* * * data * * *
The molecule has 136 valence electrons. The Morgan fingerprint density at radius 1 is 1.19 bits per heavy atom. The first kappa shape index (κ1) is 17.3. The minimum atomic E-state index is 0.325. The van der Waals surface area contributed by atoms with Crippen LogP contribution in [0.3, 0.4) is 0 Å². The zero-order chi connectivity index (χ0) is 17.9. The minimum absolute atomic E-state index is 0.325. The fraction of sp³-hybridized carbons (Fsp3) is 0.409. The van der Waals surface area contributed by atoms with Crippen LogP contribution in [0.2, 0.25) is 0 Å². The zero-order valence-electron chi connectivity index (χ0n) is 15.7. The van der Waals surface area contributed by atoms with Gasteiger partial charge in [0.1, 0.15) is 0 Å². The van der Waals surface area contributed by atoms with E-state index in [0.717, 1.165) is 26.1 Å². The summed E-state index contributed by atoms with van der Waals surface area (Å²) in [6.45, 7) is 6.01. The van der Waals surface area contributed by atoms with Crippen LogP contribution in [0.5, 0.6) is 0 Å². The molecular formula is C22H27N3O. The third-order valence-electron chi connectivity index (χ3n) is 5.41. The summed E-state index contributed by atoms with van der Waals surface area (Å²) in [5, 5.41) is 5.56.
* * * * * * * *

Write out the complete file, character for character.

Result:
The molecule has 136 valence electrons. The Morgan fingerprint density at radius 1 is 1.19 bits per heavy atom. The first kappa shape index (κ1) is 17.3. The minimum atomic E-state index is 0.325. The van der Waals surface area contributed by atoms with Crippen LogP contribution in [0.3, 0.4) is 0 Å². The zero-order chi connectivity index (χ0) is 17.9. The minimum absolute atomic E-state index is 0.325. The fraction of sp³-hybridized carbons (Fsp3) is 0.409. The van der Waals surface area contributed by atoms with Crippen LogP contribution in [0.2, 0.25) is 0 Å². The zero-order valence-electron chi connectivity index (χ0n) is 15.7. The van der Waals surface area contributed by atoms with Gasteiger partial charge in [0.1, 0.15) is 0 Å². The van der Waals surface area contributed by atoms with E-state index in [0.717, 1.165) is 26.1 Å². The summed E-state index contributed by atoms with van der Waals surface area (Å²) in [6.45, 7) is 6.01. The van der Waals surface area contributed by atoms with Crippen LogP contribution in [0.5, 0.6) is 0 Å². The molecular formula is C22H27N3O. The third-order valence-electron chi connectivity index (χ3n) is 5.41. The summed E-state index contributed by atoms with van der Waals surface area (Å²) in [5, 5.41) is 5.56.